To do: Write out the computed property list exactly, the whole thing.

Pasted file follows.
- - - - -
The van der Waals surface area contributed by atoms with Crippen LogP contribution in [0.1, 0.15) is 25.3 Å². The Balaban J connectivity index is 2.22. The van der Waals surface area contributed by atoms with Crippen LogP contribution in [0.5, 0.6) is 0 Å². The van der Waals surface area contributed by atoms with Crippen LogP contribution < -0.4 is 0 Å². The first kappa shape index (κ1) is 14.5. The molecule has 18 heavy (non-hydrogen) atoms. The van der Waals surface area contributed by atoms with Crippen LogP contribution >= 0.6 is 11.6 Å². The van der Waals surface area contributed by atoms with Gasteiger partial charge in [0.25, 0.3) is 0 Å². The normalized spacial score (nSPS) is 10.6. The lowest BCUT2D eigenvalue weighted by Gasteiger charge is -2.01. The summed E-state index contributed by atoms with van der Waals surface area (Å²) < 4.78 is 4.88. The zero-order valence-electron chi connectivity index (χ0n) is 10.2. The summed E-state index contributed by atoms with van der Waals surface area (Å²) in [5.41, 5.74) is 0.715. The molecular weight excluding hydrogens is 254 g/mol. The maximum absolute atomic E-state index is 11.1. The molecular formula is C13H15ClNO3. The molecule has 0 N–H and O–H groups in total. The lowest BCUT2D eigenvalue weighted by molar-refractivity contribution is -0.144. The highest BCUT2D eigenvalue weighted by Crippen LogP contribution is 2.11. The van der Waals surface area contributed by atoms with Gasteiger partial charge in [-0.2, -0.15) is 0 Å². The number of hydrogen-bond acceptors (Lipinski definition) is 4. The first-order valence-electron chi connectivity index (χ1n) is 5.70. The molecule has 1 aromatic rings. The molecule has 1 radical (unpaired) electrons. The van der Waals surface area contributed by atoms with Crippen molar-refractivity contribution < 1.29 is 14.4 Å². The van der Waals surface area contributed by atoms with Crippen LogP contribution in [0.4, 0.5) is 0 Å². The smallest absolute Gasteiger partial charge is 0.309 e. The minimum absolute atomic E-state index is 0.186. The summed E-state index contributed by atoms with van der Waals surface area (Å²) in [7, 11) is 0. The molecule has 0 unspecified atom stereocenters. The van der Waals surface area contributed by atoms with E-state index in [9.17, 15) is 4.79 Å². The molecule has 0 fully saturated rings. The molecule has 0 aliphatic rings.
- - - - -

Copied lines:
The van der Waals surface area contributed by atoms with Crippen LogP contribution in [0.1, 0.15) is 25.3 Å². The Balaban J connectivity index is 2.22. The van der Waals surface area contributed by atoms with Crippen LogP contribution in [0.5, 0.6) is 0 Å². The van der Waals surface area contributed by atoms with Crippen LogP contribution < -0.4 is 0 Å². The first kappa shape index (κ1) is 14.5. The molecule has 18 heavy (non-hydrogen) atoms. The van der Waals surface area contributed by atoms with Crippen LogP contribution >= 0.6 is 11.6 Å². The van der Waals surface area contributed by atoms with Gasteiger partial charge in [0.25, 0.3) is 0 Å². The normalized spacial score (nSPS) is 10.6. The lowest BCUT2D eigenvalue weighted by Gasteiger charge is -2.01. The summed E-state index contributed by atoms with van der Waals surface area (Å²) < 4.78 is 4.88. The zero-order valence-electron chi connectivity index (χ0n) is 10.2. The summed E-state index contributed by atoms with van der Waals surface area (Å²) in [5.41, 5.74) is 0.715. The molecular weight excluding hydrogens is 254 g/mol. The maximum absolute atomic E-state index is 11.1. The molecular formula is C13H15ClNO3. The molecule has 0 N–H and O–H groups in total. The lowest BCUT2D eigenvalue weighted by molar-refractivity contribution is -0.144. The highest BCUT2D eigenvalue weighted by Crippen LogP contribution is 2.11. The van der Waals surface area contributed by atoms with Gasteiger partial charge in [-0.2, -0.15) is 0 Å². The number of hydrogen-bond acceptors (Lipinski definition) is 4. The first-order valence-electron chi connectivity index (χ1n) is 5.70. The molecule has 1 aromatic rings. The molecule has 1 radical (unpaired) electrons. The van der Waals surface area contributed by atoms with Crippen molar-refractivity contribution < 1.29 is 14.4 Å². The van der Waals surface area contributed by atoms with Crippen LogP contribution in [0.4, 0.5) is 0 Å². The smallest absolute Gasteiger partial charge is 0.309 e. The minimum absolute atomic E-state index is 0.186. The summed E-state index contributed by atoms with van der Waals surface area (Å²) in [7, 11) is 0. The molecule has 0 unspecified atom stereocenters. The van der Waals surface area contributed by atoms with E-state index in [9.17, 15) is 4.79 Å². The molecule has 0 fully saturated rings. The molecule has 0 aliphatic rings.